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Fat and Oil: The Truth About Their Link to Cholesterol and Heart Disease

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Are all saturated fats bad? What about coconut oil? Is it dangerous to heat olive oil? Which is better: polyunsaturated or monounsaturated fat? We asked a few nutrition experts, and here are their answers.

Saturated Fats

Are all saturated fats unhealthy?

There is clear evidence that not all saturated fatty acids are created equal. "Stearic acid, for instance, appears innocuous; it does not raise serum cholesterol or increase the risk of heart disease. This is one of the reasons why dark chocolate is as heart-healthy as it is," says David L. Katz, MD, a professor at the Yale School of Public Health. So why has saturated fat been vilified? "Most of the demonization of saturated fat is based on the belief that it always raises cholesterol, an argument that has two huge holes in it," says Jonny Bowden, PhD, author of The Healthiest Meals on Earth (Fair Winds Press, July 2008).

Saturated fat doesn't always raise cholesterol, though it sometimes does. "There are many more types of cholesterol than just the commonly understood 'LDL-bad' and 'HDL-good'. LDL alone has at least five different subtypes, and some of them (LDL-A) are absolutely harmless while others (like LDL-B) are not. Saturated fat tends to raise LDL, but it sometimes raises the harmless subtype, not the 'bad' subtype. It also raises HDL, frequently more than it does LDL, leaving an overall better blood lipid profile than before, even though the total cholesterol number may have gone up," says Bowden.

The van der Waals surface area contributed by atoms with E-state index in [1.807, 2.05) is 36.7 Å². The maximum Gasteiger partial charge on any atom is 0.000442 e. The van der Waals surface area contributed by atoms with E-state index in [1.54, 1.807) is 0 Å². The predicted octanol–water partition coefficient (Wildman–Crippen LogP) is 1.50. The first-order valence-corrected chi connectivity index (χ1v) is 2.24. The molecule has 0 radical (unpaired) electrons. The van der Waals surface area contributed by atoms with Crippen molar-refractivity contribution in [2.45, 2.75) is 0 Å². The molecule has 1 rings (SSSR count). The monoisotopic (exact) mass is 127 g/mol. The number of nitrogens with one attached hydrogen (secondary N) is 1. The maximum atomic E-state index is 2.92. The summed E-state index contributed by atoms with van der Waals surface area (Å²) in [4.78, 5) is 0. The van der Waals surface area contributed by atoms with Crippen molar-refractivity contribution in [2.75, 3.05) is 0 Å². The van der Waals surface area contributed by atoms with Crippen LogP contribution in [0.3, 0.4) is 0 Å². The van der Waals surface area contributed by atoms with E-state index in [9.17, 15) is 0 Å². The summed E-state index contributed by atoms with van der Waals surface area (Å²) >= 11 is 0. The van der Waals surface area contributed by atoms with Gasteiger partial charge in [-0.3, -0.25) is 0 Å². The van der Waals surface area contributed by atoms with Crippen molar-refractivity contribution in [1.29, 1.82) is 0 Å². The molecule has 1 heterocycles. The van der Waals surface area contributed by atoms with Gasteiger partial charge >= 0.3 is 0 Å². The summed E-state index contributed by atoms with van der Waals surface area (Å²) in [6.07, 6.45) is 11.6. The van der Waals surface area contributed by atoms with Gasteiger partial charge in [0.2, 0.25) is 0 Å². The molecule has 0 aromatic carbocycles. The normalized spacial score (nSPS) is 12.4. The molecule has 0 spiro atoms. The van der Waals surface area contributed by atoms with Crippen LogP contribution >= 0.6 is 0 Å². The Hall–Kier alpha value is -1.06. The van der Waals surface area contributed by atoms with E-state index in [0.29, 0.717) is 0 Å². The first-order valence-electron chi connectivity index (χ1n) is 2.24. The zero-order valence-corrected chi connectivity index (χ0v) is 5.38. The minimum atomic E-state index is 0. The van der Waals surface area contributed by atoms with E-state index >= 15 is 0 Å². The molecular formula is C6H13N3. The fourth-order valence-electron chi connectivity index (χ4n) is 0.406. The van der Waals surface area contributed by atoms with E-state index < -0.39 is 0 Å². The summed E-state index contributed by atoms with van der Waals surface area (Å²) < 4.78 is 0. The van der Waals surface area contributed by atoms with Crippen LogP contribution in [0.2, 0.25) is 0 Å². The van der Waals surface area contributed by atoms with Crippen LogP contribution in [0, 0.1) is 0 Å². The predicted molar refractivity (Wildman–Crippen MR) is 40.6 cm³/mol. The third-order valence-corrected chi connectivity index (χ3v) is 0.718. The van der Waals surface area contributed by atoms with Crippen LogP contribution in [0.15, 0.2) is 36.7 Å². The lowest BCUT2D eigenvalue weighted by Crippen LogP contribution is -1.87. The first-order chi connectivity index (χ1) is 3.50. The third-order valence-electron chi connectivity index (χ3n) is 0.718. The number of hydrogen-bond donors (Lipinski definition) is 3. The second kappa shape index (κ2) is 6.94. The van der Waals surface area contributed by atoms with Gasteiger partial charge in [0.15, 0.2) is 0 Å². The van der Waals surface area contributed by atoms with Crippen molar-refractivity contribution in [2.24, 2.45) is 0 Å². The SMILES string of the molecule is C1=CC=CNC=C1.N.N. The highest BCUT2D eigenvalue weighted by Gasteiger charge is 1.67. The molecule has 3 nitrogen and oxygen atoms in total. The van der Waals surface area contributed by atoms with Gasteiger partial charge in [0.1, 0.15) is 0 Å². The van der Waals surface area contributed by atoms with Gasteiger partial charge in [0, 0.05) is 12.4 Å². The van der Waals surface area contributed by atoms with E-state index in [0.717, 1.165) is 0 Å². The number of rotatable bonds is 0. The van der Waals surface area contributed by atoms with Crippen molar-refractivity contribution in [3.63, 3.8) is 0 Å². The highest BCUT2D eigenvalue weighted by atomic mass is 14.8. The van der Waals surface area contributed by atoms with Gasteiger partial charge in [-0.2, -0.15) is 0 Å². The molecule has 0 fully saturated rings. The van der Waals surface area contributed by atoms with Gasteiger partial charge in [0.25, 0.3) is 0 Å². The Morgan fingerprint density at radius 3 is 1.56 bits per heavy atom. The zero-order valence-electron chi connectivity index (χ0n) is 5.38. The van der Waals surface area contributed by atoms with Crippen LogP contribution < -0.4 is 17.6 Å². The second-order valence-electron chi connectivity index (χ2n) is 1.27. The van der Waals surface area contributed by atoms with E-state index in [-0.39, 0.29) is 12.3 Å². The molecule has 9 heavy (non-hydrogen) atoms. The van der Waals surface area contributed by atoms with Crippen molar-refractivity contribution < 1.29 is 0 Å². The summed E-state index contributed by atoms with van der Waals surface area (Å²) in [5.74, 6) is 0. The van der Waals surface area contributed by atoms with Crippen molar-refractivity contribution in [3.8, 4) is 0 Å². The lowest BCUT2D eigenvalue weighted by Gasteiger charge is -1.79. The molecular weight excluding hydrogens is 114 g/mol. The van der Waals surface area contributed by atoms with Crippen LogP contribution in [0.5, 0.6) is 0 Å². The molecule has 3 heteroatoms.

Additionally, "Cholesterol is turning out to be a very poor predictor of cardiovascular disease and death, as we saw in those trials of the cholesterol drug that lowered cholesterol more than any before but did nothing for heart disease, plaque, or mortality. If you take the fear of cholesterol-raising out of the equation, what's the problem with saturated fat? Not too much," adds Bowden.

However, that doesn't mean you should start doubling up on the prime ribs. "Some saturated fatty acids are still very much implicated. So red meat is still a concern; choosing meats that are lean, with relatively low saturated fat content is the way to go," says Katz.

Pritikin Nutrition Research Director James J. Kenney, PhD, is strongly opposed to any saturated fat. "There are no naturally occurring fats that are high in saturated fats that do not raise LDL-C (low-density lipoprotein cholesterol), because they contain palmitic, myristic, and lauric acids -- the three saturated fatty acids proven to raise LDL-C and promote atherosclerosis." He goes on to argue that the only difference among the LDLs is that in some people some LDL patterns may be less harmful than in others -- however, they are still dangerous.

Bottom line: While no one is suggesting a diet high in saturated fat, limited amounts of whole-food sources such as "eggs, butter, grass-fed meat, and the like may not be as bad as we once thought, especially when intake is balanced with plenty of anti-inflammatory omega-3s and phytonutrients from vegetables and fruits," says Bowden.

Which is better: polyunsaturated or monounsaturated fat?

Both do good things for the body, but monounsaturated fatty acids might win by a nose in the race for heart health. According to Lona Sandon, MEd, RD, a professor of nutrition at the University of Texas Southwestern Medical Center at Dallas, "Monounsaturated fats (e.g., olive oil and tree nuts) help lower total and LDL cholesterol levels while increasing the artery-protective HDL cholesterol. Monounsaturated fats may also help lower levels of inflammation in the body."

Polyunsaturated fats include the much-talked-about essential fats known as omega-3s and omega-6s. In general, polyunsaturated fats lower total and LDL "bad" cholesterol, but they can also lower heart-healthy HDL cholesterol -- which is not good.

Bottom line: Both are good in moderation.

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